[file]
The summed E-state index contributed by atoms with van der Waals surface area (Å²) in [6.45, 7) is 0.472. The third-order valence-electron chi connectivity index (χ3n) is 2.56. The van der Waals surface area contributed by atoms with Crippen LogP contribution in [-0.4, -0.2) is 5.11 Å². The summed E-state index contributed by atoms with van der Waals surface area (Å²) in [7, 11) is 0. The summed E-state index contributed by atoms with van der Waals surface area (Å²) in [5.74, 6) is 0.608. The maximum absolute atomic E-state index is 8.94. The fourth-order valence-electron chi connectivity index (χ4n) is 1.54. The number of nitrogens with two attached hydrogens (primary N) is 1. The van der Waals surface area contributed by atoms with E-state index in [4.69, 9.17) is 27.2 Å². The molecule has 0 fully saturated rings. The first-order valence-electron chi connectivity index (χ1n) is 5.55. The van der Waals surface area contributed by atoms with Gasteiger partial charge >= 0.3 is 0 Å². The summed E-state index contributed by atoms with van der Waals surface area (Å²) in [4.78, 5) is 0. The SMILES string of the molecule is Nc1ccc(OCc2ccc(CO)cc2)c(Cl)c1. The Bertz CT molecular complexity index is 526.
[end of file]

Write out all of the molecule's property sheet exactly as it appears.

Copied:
The summed E-state index contributed by atoms with van der Waals surface area (Å²) in [6.45, 7) is 0.472. The third-order valence-electron chi connectivity index (χ3n) is 2.56. The van der Waals surface area contributed by atoms with Crippen LogP contribution in [-0.4, -0.2) is 5.11 Å². The summed E-state index contributed by atoms with van der Waals surface area (Å²) in [7, 11) is 0. The summed E-state index contributed by atoms with van der Waals surface area (Å²) in [5.74, 6) is 0.608. The maximum absolute atomic E-state index is 8.94. The fourth-order valence-electron chi connectivity index (χ4n) is 1.54. The number of nitrogens with two attached hydrogens (primary N) is 1. The van der Waals surface area contributed by atoms with E-state index in [4.69, 9.17) is 27.2 Å². The molecule has 0 fully saturated rings. The first-order valence-electron chi connectivity index (χ1n) is 5.55. The van der Waals surface area contributed by atoms with Gasteiger partial charge >= 0.3 is 0 Å². The summed E-state index contributed by atoms with van der Waals surface area (Å²) in [4.78, 5) is 0. The SMILES string of the molecule is Nc1ccc(OCc2ccc(CO)cc2)c(Cl)c1. The Bertz CT molecular complexity index is 526.